The Coweeta Hydrologic Laboratory was one of several USDA Forest Service watersheds where the study of fluvial processes was much encouraged. This is the place where John Hewlett's influential work on hillslope hydrology was carried out. The photograph shows the main outflow from the Coweeta Basin: an unusual type of sharp-crested weir – a Cipoletti – is used to measure stream discharge. Standing by the weir is Wayne T. Swank, one of Coweeta's most important scientists.

Fig. 9.

The Coweeta Hydrologic Laboratory was one of several USDA Forest Service watersheds where the study of fluvial processes was much encouraged. This is the place where John Hewlett's influential work on hillslope hydrology was carried out. The photograph shows the main outflow from the Coweeta Basin: an unusual type of sharp-crested weir – a Cipoletti – is used to measure stream discharge. Standing by the weir is Wayne T. Swank, one of Coweeta's most important scientists.

Fig. 10.

Chinese, Pakistani and British geomorphologists contributed to the International Karakoram Project in 1980. Among those shown are Rob Ferguson, Dave Collins, J.J. Li, Alayne Street-Perrot, Brian Whalley, S.Y. Xu, Ron Waters, Andrew Goudie, Ed Derbyshire, Denys Brunsden and David Jones.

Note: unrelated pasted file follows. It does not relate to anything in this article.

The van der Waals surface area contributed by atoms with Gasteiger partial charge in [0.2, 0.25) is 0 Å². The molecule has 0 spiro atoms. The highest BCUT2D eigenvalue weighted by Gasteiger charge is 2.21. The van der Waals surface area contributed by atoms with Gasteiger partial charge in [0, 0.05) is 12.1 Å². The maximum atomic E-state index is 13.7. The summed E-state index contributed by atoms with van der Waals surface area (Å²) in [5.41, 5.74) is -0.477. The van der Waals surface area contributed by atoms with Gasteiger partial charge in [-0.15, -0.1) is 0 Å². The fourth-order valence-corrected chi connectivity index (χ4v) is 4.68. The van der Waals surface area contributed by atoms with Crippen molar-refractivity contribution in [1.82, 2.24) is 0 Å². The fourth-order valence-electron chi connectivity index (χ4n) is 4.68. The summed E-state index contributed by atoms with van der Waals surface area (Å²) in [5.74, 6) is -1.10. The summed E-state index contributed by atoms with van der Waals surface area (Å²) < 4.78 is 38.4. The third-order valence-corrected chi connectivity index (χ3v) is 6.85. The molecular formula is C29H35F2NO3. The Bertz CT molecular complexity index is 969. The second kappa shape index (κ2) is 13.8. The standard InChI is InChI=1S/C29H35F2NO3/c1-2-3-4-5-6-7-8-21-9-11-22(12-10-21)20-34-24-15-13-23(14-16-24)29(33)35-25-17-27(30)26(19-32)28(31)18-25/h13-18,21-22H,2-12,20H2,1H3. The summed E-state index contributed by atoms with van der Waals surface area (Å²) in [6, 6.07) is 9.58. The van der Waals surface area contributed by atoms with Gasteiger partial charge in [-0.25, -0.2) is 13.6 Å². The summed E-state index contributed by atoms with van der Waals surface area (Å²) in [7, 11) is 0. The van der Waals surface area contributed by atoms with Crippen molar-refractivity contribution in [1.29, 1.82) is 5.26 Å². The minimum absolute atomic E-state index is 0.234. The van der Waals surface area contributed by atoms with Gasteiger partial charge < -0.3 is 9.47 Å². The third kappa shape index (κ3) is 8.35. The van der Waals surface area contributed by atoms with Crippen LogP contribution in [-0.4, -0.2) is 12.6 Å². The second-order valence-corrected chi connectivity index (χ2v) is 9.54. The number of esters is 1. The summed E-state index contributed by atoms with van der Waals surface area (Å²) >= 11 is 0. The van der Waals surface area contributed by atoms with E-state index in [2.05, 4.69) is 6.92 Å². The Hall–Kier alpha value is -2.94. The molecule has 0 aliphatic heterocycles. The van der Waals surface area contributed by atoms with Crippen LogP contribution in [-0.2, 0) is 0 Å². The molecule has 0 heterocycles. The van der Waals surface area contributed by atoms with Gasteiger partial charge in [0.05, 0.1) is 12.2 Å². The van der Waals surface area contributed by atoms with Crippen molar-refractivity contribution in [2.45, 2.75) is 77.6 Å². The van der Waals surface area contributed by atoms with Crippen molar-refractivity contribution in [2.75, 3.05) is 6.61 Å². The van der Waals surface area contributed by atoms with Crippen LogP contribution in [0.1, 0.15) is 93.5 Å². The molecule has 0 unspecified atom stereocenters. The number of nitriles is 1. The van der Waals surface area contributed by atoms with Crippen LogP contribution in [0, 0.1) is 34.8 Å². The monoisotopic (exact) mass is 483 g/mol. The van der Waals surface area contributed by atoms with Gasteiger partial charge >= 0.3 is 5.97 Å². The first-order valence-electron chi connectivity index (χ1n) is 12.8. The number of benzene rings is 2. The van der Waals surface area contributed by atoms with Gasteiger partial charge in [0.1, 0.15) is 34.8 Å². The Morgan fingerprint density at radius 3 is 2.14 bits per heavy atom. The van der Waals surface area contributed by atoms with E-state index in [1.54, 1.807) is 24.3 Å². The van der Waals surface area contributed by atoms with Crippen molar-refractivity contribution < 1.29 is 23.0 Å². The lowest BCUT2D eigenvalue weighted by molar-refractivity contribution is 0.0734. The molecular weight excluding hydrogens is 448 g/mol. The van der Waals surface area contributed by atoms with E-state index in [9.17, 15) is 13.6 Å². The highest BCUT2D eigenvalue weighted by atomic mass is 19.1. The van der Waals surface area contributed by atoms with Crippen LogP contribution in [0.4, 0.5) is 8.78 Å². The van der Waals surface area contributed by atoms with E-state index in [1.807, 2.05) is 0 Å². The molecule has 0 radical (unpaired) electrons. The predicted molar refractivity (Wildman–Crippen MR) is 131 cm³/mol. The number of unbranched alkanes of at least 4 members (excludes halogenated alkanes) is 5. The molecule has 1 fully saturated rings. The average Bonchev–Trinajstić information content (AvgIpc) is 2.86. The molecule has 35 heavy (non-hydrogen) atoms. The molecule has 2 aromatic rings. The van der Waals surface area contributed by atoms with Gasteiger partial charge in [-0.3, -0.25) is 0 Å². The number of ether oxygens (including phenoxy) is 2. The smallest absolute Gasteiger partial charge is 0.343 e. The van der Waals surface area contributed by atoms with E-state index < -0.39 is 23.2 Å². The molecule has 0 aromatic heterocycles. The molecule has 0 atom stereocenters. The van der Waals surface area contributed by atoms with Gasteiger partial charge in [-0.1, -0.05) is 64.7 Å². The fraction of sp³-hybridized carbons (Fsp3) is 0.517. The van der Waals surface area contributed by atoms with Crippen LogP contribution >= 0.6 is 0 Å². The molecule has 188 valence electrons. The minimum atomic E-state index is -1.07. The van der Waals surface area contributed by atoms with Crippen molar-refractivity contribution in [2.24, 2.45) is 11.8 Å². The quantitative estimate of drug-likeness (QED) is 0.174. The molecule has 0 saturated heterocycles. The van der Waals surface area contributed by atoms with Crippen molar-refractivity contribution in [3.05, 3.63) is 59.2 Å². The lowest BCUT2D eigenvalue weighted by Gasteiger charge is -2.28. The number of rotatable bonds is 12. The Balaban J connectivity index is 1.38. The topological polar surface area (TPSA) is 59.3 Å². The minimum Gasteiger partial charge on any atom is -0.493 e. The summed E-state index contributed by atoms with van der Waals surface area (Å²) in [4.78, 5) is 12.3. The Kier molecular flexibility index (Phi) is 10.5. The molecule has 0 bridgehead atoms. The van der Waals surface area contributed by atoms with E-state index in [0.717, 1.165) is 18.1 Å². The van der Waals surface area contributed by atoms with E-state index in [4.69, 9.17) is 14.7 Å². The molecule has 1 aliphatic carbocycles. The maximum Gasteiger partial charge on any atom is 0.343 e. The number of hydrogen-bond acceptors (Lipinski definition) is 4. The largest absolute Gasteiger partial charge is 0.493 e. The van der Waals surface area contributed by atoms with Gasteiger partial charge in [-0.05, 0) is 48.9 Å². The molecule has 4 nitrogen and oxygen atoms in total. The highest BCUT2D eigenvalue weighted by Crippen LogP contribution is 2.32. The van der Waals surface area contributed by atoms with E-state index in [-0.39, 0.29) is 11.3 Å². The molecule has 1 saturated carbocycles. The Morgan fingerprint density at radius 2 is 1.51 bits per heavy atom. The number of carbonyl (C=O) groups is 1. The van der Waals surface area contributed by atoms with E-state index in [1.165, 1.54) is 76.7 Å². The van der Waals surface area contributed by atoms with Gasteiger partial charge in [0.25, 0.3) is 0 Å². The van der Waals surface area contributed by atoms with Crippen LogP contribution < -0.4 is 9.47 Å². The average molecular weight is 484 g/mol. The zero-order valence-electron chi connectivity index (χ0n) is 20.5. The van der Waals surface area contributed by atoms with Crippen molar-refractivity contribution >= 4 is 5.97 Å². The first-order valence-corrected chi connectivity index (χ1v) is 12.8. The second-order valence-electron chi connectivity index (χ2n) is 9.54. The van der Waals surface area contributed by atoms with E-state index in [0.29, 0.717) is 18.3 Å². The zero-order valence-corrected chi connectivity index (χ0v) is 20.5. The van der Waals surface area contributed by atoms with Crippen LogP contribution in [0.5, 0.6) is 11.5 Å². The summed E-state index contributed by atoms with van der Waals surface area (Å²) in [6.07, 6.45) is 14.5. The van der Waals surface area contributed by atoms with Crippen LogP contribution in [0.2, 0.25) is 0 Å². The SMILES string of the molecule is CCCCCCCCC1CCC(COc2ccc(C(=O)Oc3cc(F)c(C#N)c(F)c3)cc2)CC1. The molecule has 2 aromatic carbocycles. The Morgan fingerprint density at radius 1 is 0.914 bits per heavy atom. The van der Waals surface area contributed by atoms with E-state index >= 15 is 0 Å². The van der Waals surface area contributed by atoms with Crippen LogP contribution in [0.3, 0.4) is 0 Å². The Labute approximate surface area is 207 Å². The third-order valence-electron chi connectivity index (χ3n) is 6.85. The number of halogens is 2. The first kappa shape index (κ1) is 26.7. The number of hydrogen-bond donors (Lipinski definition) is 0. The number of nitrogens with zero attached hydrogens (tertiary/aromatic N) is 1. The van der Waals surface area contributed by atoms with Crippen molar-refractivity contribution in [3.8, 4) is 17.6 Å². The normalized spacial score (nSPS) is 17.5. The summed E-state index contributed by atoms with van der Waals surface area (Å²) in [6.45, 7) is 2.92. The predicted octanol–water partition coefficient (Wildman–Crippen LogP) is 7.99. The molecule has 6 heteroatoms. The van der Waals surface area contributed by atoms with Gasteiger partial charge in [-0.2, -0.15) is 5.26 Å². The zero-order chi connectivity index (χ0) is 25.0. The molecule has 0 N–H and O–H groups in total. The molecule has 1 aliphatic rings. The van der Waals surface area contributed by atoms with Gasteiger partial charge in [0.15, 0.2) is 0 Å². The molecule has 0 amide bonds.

Fig. 10.

Chinese, Pakistani and British geomorphologists contributed to the International Karakoram Project in 1980. Among those shown are Rob Ferguson, Dave Collins, J.J. Li, Alayne Street-Perrot, Brian Whalley, S.Y. Xu, Ron Waters, Andrew Goudie, Ed Derbyshire, Denys Brunsden and David Jones.

Fig. 11.

Peter Fookes (left) with Ron Cooke, Bahrain, 1974.

Fig. 11.

Peter Fookes (left) with Ron Cooke, Bahrain, 1974.

Fig. 12.

An eroded gully system (donga) developed in colluvium in the Middleveld of Eswatini and containing archaeological materials from the Late Pleistocene and the Holocene.

Fig. 12.

An eroded gully system (donga) developed in colluvium in the Middleveld of Eswatini and containing archaeological materials from the Late Pleistocene and the Holocene.

Fig. 13.

Two British female geomorphologists who were very influential in the second half of the twentieth century: (a) Cuchlaine King (1922–2019) and (b) Marjorie Sweeting (1920–94).